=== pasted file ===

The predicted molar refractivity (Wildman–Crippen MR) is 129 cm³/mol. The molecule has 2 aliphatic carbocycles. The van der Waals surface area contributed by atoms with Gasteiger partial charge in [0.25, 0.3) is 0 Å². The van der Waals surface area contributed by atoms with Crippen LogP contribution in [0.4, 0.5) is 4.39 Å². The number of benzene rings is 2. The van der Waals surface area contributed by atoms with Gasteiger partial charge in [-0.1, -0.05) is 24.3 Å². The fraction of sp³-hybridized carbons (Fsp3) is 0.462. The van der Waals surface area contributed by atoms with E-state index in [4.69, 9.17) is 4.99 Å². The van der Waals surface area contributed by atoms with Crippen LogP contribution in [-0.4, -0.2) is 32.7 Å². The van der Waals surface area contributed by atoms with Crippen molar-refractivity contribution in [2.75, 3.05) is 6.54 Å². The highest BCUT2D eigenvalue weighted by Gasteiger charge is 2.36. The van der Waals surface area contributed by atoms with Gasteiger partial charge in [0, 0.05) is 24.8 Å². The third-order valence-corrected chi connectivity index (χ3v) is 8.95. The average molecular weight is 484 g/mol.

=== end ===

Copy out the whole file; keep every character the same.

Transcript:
The predicted molar refractivity (Wildman–Crippen MR) is 129 cm³/mol. The molecule has 2 aliphatic carbocycles. The van der Waals surface area contributed by atoms with Gasteiger partial charge in [0.25, 0.3) is 0 Å². The van der Waals surface area contributed by atoms with Crippen LogP contribution in [0.4, 0.5) is 4.39 Å². The number of benzene rings is 2. The van der Waals surface area contributed by atoms with Gasteiger partial charge in [-0.1, -0.05) is 24.3 Å². The fraction of sp³-hybridized carbons (Fsp3) is 0.462. The van der Waals surface area contributed by atoms with E-state index in [4.69, 9.17) is 4.99 Å². The van der Waals surface area contributed by atoms with Crippen LogP contribution in [-0.4, -0.2) is 32.7 Å². The van der Waals surface area contributed by atoms with Crippen molar-refractivity contribution in [2.75, 3.05) is 6.54 Å². The highest BCUT2D eigenvalue weighted by Gasteiger charge is 2.36. The van der Waals surface area contributed by atoms with Gasteiger partial charge in [0, 0.05) is 24.8 Å². The third-order valence-corrected chi connectivity index (χ3v) is 8.95. The average molecular weight is 484 g/mol.